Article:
Feel free to join any of my communities if they are relevant to you and your work, and so you can get access to the feature:

Blogging communities:

Nutrition/fitness communities:

If none of those are relevant, poke around some of the blogging Facebook groups a bit and see if you can find some good Pinterest communities threads where people are sharing their communities to join.

How to create a Pinterest community

Once you’ve joined a community, you’ll see a “communities” tab up at the top, sandwiched between “home” and “following”.  If you click on that, it will bring you to the communities page where you’ll see any that you’ve joined, suggestions for new communities to join, and the ability to “create a community”.

Screenshot of how to create a community in Pinterest

If you click to create a community, you’ll be taken to a very simple page like this where you’ll only need to do three things:

  • Add a cover image
  • Add a name for your community
  • Add a description of your community

Screenshot of how to create a Pinterest community

Pinterest will tell you if the name is already taken when you go to save it, so if it is you’ll need to come up with another name.

From there, you can start a discussion about anything – ask questions, share links, etc:

Starting a discussion in Pinterest community

Also, if you are pinning something that would be relevant to your community, Pinterest makes it easy to share directly from the pin with the little heart button that says “share to community” up top.

Screenshot of a pin with the share to community feature

How do you invite someone to your Pinterest community?

Once you create your community, you just click on it and you’ll be brought to a page that looks like the one below.  There’s a little person icon there with a plus sign, and if you click that, it’ll give you the option to add people (through those you follow on Pinterest; via other social platforms; or using a direct link).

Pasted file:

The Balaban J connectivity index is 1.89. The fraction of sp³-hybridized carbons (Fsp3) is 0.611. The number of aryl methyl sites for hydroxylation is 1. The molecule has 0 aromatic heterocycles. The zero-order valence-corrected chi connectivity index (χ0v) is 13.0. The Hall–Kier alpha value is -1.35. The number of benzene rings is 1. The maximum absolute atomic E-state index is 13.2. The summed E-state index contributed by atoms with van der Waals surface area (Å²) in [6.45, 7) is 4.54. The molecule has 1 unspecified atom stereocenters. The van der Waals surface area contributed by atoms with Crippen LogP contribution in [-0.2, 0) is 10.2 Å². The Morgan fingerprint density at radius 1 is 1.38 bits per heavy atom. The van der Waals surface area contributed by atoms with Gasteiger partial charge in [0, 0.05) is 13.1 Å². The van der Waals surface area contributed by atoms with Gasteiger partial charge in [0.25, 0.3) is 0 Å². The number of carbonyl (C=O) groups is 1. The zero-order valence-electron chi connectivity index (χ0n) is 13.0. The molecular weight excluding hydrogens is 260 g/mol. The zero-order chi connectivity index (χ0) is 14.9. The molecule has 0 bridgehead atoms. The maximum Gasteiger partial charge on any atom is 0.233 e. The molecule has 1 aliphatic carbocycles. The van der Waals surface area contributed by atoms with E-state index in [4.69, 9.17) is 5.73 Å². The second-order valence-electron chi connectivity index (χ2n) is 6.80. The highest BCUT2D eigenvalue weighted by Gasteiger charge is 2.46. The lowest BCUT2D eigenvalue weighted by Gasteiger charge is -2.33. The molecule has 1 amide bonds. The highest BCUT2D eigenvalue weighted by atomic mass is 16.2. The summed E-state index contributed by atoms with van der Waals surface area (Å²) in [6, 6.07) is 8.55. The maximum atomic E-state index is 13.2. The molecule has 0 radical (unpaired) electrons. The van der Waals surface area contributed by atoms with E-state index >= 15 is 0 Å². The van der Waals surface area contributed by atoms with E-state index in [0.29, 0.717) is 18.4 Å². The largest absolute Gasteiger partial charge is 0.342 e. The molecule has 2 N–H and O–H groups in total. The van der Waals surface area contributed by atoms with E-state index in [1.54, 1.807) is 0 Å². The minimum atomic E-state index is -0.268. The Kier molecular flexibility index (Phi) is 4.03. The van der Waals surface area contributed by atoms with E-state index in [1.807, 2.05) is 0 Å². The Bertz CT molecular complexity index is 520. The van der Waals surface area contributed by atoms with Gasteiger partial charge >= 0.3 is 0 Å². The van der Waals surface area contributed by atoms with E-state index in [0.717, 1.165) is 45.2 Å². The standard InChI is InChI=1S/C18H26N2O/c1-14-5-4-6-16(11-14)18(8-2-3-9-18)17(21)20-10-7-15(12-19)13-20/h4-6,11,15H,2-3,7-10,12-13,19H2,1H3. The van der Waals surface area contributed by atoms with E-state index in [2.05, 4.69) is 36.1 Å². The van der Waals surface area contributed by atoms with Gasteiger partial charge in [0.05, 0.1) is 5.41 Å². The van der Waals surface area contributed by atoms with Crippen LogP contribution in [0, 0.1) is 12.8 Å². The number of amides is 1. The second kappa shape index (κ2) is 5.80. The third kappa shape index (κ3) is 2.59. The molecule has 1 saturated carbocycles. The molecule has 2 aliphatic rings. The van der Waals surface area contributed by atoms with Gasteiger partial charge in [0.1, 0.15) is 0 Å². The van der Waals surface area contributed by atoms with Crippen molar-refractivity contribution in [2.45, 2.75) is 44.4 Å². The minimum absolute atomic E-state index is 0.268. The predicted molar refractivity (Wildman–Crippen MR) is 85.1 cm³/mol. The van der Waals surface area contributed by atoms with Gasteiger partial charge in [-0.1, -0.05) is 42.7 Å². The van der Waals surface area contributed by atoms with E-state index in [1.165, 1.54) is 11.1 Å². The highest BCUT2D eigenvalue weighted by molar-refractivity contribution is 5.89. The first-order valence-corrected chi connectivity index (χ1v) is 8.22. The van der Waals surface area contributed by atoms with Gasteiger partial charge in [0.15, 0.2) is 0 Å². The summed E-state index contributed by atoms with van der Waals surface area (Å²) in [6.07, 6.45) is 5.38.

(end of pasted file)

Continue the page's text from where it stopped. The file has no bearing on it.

Screenshot of how to invite someone to a Pinterest community

I hope this was helpful as you start diving into Pinterest communities!  If you’re looking for more Pinterest tips, definitely check out my post on Pinterest hashtags and on some of other Pinterest updates this year.  And if you want more support, check out my PinSmart Pinterest course!

Share with me:  What do you think about Pinterest communities?  Are you embracing this new feature?  Waiting until it’s a bit more established?

Sharing is caring!


    • Chrissy Carroll

      I’d vote for 2-3 for now. I’m not sure if a) there’s a limit, or if b) it’s safe to do a ton with all the random pinterest account deactivations that keep occurring for many bloggers. I feel like 2-3 will let you grab a few key ones in your niche without looking like spamming to Pinterest. (Just my opinion though, so keep me posted if you end up doing differently and how it works out!)